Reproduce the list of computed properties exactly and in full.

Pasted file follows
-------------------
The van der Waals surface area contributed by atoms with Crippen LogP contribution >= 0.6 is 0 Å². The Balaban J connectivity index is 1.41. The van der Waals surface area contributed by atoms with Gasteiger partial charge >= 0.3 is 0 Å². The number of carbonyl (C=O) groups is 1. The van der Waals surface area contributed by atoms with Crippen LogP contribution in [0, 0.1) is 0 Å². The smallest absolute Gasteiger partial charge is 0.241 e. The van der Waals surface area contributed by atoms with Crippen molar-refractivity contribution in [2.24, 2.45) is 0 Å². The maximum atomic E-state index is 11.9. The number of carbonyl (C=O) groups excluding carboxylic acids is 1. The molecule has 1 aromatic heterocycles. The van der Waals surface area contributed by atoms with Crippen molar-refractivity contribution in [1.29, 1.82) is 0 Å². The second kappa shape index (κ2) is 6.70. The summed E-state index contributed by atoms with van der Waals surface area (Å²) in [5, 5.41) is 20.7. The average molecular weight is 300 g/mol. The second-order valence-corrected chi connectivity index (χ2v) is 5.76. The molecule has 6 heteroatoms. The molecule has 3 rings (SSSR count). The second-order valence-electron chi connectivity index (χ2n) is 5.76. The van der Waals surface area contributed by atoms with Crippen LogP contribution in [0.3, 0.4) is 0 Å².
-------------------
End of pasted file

The van der Waals surface area contributed by atoms with Crippen LogP contribution >= 0.6 is 0 Å². The Balaban J connectivity index is 1.41. The van der Waals surface area contributed by atoms with Gasteiger partial charge >= 0.3 is 0 Å². The number of carbonyl (C=O) groups is 1. The van der Waals surface area contributed by atoms with Crippen LogP contribution in [0, 0.1) is 0 Å². The smallest absolute Gasteiger partial charge is 0.241 e. The van der Waals surface area contributed by atoms with Crippen molar-refractivity contribution in [2.24, 2.45) is 0 Å². The maximum atomic E-state index is 11.9. The number of carbonyl (C=O) groups excluding carboxylic acids is 1. The molecule has 1 aromatic heterocycles. The van der Waals surface area contributed by atoms with Crippen molar-refractivity contribution in [1.29, 1.82) is 0 Å². The second kappa shape index (κ2) is 6.70. The summed E-state index contributed by atoms with van der Waals surface area (Å²) in [5, 5.41) is 20.7. The average molecular weight is 300 g/mol. The second-order valence-corrected chi connectivity index (χ2v) is 5.76. The molecule has 6 heteroatoms. The molecule has 3 rings (SSSR count). The second-order valence-electron chi connectivity index (χ2n) is 5.76. The van der Waals surface area contributed by atoms with Crippen LogP contribution in [0.3, 0.4) is 0 Å².